A message to Chicago Bears season ticket holders arrived in my dad’s inbox the other day with a reminder the deadline for renewal and payment is March 22.
In a personalized email to “Mr. Sullivan,” Bears President and CEO Kevin Warren began by thanking him for his support, noting that both Warren and season ticket holders “share the same passion and enthusiasm to bring a Super Bowl victory to the Chicagoland area, as well as a new, world-class fixed roof stadium.”
This was a bit confusing, as my dad had never mentioned his passion for bringing a new, world-class fixed roof stadium and has no faith in the current owners bringing another Super Bowl to the Chicagoland area, much less to Chicago itself.
Anyway, back to the letter. Warren mentioned the “additional proven leadership” from the recent hiring of offensive coordinator Shane Waldron and defensive coordinator Eric Washington and name-dropped two “transformational” players who “galvanized our roster,” namely DJ Moore and Montez Sweat.
There was no mention of Justin Fields, who plays the only position that matters to my dad, who has held season tickets since Jack Concannon was the starting quarterback. He has seen a lot of Bears quarterbacks and is still waiting for one besides Jim McMahon he thinks can throw a football accurately.
Warren probably was trying to avoid the only topic of conversation allowable on Chicago sports talk radio — “Keep Justin Fields or draft Caleb Williams?” — and didn’t want anyone reading anything into his carefully chosen words. Understandable. This long-running drama should play out until the first day of the NFL draft on April 25 — a month after the ticket renewals are due.
Why say anything nice about Fields if he’s potentially losing his job?
Quarterback situation aside, the Bears future was exciting to ponder, Warren informed season ticket holders, “with strong draft capital (including two top-10 picks), and a healthy salary cap situation.” This suggested to my dad the Bears were planning to “out-Lion” the Lions, an alien concept for sure, but one that sounds good after Detroit’s sudden success with the right draft picks, signings, acquisitions and coaches.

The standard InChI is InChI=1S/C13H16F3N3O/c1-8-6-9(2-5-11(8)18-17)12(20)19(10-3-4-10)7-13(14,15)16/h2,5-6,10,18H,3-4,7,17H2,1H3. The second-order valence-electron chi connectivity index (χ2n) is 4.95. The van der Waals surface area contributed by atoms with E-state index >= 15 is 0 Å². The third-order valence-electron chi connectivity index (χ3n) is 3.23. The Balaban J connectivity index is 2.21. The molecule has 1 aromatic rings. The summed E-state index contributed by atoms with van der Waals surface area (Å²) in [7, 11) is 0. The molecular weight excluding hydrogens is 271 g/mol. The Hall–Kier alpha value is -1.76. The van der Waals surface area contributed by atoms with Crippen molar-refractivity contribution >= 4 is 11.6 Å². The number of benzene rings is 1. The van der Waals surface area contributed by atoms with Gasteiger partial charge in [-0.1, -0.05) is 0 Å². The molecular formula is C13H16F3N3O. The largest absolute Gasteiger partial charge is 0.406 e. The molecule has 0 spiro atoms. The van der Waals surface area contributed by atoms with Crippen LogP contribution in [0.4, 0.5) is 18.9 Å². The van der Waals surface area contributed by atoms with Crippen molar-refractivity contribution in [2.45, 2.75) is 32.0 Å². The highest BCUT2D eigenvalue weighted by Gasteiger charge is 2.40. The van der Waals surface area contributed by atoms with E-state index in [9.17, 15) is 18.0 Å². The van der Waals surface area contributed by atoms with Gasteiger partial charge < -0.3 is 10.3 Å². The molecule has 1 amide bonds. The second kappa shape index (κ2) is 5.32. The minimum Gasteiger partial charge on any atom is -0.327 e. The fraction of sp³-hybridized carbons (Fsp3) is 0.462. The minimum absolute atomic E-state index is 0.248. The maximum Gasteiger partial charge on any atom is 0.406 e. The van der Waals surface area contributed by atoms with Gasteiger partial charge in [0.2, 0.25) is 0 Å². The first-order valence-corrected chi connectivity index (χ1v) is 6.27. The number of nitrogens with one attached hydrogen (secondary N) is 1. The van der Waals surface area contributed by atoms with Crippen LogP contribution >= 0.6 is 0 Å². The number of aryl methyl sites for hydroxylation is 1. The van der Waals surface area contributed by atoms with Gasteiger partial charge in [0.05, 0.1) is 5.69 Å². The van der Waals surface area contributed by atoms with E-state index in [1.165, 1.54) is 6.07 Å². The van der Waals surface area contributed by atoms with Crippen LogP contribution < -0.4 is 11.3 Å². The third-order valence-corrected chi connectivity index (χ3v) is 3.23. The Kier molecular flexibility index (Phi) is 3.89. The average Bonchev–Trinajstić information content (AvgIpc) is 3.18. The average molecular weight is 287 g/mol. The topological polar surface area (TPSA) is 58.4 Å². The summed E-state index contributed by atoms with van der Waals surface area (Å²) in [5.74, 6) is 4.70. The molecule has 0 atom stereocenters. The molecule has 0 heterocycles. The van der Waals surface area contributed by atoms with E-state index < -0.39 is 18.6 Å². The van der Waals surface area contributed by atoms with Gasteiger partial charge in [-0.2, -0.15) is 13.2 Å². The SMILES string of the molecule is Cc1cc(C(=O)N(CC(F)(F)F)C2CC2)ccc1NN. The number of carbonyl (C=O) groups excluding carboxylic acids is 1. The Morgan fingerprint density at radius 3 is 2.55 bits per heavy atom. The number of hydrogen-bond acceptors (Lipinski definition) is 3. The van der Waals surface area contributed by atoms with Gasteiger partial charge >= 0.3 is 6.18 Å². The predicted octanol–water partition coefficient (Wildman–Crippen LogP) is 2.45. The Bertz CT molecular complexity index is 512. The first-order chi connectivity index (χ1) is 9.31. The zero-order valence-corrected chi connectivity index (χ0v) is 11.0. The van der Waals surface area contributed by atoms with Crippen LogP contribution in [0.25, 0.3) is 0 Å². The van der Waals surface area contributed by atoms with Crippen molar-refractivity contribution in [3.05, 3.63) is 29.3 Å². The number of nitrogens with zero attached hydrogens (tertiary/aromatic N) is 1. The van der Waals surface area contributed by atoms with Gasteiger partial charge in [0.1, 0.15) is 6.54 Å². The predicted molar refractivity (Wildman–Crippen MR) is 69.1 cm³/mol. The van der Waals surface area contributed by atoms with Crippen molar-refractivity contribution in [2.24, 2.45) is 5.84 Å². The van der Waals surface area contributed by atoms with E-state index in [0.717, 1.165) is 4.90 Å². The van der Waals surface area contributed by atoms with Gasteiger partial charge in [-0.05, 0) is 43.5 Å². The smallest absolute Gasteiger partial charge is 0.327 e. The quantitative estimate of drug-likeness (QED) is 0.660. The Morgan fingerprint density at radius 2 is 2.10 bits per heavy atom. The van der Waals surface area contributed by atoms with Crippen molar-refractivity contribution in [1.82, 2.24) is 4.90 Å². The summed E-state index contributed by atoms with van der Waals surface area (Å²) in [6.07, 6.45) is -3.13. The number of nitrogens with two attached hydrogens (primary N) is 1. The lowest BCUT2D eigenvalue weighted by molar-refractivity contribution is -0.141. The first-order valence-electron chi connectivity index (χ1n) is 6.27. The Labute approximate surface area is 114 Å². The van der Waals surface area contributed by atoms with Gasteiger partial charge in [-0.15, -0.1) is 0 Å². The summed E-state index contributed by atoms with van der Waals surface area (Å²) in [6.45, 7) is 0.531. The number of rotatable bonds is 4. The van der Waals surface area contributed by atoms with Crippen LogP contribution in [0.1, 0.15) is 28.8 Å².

“We can be Detroit,” he said for the first time in his life.
It wasn’t until the ninth paragraph of the letter that Warren finally got to the point: After months of evaluating season ticket prices and “the market considerations that factor into our business decisions,” the Bears decided ticket prices would rise by 8%. This was done, Warren said, after “careful thought and analysis.”
That seemed like a significant jump for a 7-10 team that finished at the bottom of the NFC North and doesn’t know who will be its starting quarterback in 2024. But Warren explained there would be “improvements in the game day experience,” following what he said were improvements made last season with food and beverages and getting into the stadium.
“We will be addressing the holistic fan experience this offseason as we evaluate our retail and concession operators,” he added.
Holistic? Does that mean better food options? Concession lines that don’t accidentally merge with the bathroom line and cause gridlock in the concourse? Actual lids for a pop?
Count us in.
Warren ended his message to the paying customers by revealing the organization was “making progress on our stadium development plan” and they’d be sure to let us know when their “deliberate and intentional process” leads to a new site.
Hmm. The Bears stadium saga already has lasted longer than the Matt Nagy era. The White Sox released their renderings of a proposed South Loop stadium Wednesday, only three weeks after leaking the news of talks with a developer for “the 78.” Perhaps the Sox can loan the Bears their new stadium adviser to teach them the preferred Chicago way of securing fan support and public funding: Whet their appetite, gain approval, then present them with the bill.
Stadium and quarterback situations aside, the Bears were headed upward, Warren assured us, and it was thanks to season ticket holders like my dad.
“We will build a World Championship team together,” he wrote.
There was no mention of any members of the McCaskeys, the family who owns the Bears, an omission we found curious.
We still have the “thank you” letter sent to “Dear Season Ticket Subscriber” on Feb. 25, 1994, when President Michael McCaskey wrote about the “new era with Dave Wannstedt and his coaching staff; many exciting victories lie ahead.” Thirty years later, it’s a new era with the same owners and overoptimistic sales pitch.
Warren has made corporate letter-writing an art form, and by the end of it we were galvanized to renew.
“Bear Down!” he wrote in conclusion.
Kevin, you had us at “strong draft capital.” The check is in the mail.
As for the invitation to help you and general manager Ryan Poles build the team, my dad has plenty of suggestions. After watching another Bears-free Super Bowl in his comfy chair Sunday, he’ll be sending you an email with some “careful thought and analysis” on the Bears coaching and play-calling, what to do with the No. 1 pick and how to make the bathroom lines move faster at Soldier Field.
Take your time before getting back to him.
You have until April 24.